Sunday, May 22, 2005
Junk and Utter Junk
Before we left the UK to come to Paris, we had a pile of stuff that, under normal circumstances, we might have kept, but which we couldn't justify packing up into crates and carrying all the way to France with us. We decided to flog it at a car boot sale, something we had never done before.
It was a rather depressing event. A huge number of people selling off their belongings in the drizzling rain, a sort of post-apocalyptic air to the whole affair. My wife seemed to enjoy it however, and came away with 100 pounds of extra pocket money. When I told a French colleague what we had been doing, he was aghast. "You sold all your junk?" he exclaimed, "that's terrible. In France we leave things we don't need outside our houses for people who need it more than us."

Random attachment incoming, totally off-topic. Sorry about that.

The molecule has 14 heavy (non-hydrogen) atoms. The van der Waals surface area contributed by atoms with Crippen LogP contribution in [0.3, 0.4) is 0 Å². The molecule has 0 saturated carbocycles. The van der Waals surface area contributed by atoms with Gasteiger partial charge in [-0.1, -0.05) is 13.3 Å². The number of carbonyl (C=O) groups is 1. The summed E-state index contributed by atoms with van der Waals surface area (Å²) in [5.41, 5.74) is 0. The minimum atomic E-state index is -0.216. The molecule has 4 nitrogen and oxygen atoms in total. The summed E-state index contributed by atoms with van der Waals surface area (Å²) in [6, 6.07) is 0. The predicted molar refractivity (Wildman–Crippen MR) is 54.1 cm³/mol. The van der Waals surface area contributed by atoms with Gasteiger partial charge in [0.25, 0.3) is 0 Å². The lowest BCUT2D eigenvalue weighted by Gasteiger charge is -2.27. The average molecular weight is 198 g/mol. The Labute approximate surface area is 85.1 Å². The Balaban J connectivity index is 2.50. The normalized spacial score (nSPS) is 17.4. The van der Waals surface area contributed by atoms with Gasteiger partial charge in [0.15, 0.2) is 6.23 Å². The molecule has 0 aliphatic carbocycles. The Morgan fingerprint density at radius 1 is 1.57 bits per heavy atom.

And that is indeed what happens. On Friday evening, worn out chairs, battered suitcases, broken lawn mowers, vacuum cleaners and orange fur-effect cushions all end up under the shadey plane trees along the avenues. In the twilight, old cars appear, their boots popping open with junk hanging out the back. A West African man with his two children helping, a boy and a little girl in a dress, hop around the piles of stuff, looking for items of value. Slowly the worth is sifted out of the heap and the remaining junk spreads out sadly over the sidewalk, waiting for Saturday's rubbish lorry to arrive.